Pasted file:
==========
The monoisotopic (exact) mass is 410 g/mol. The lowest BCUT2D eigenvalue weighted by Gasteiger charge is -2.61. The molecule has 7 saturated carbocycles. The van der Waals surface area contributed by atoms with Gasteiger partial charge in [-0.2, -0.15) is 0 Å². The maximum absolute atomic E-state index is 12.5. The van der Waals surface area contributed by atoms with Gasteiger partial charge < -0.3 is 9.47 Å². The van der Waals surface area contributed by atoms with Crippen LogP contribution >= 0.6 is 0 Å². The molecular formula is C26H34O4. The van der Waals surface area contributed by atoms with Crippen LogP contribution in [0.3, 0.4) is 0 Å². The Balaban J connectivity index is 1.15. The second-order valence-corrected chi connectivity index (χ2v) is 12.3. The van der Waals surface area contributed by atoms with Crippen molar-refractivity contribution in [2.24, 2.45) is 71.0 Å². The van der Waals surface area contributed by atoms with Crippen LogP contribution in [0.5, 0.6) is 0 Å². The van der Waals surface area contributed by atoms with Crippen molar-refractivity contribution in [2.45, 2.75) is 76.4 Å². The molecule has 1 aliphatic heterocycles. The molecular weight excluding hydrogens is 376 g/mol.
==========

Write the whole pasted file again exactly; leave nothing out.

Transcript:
The monoisotopic (exact) mass is 410 g/mol. The lowest BCUT2D eigenvalue weighted by Gasteiger charge is -2.61. The molecule has 7 saturated carbocycles. The van der Waals surface area contributed by atoms with Gasteiger partial charge in [-0.2, -0.15) is 0 Å². The maximum absolute atomic E-state index is 12.5. The van der Waals surface area contributed by atoms with Gasteiger partial charge < -0.3 is 9.47 Å². The van der Waals surface area contributed by atoms with Crippen LogP contribution >= 0.6 is 0 Å². The molecular formula is C26H34O4. The van der Waals surface area contributed by atoms with Crippen LogP contribution in [0.3, 0.4) is 0 Å². The Balaban J connectivity index is 1.15. The second-order valence-corrected chi connectivity index (χ2v) is 12.3. The van der Waals surface area contributed by atoms with Crippen molar-refractivity contribution in [2.24, 2.45) is 71.0 Å². The van der Waals surface area contributed by atoms with Crippen LogP contribution in [0.5, 0.6) is 0 Å². The van der Waals surface area contributed by atoms with Crippen molar-refractivity contribution in [2.45, 2.75) is 76.4 Å². The molecule has 1 aliphatic heterocycles. The molecular weight excluding hydrogens is 376 g/mol.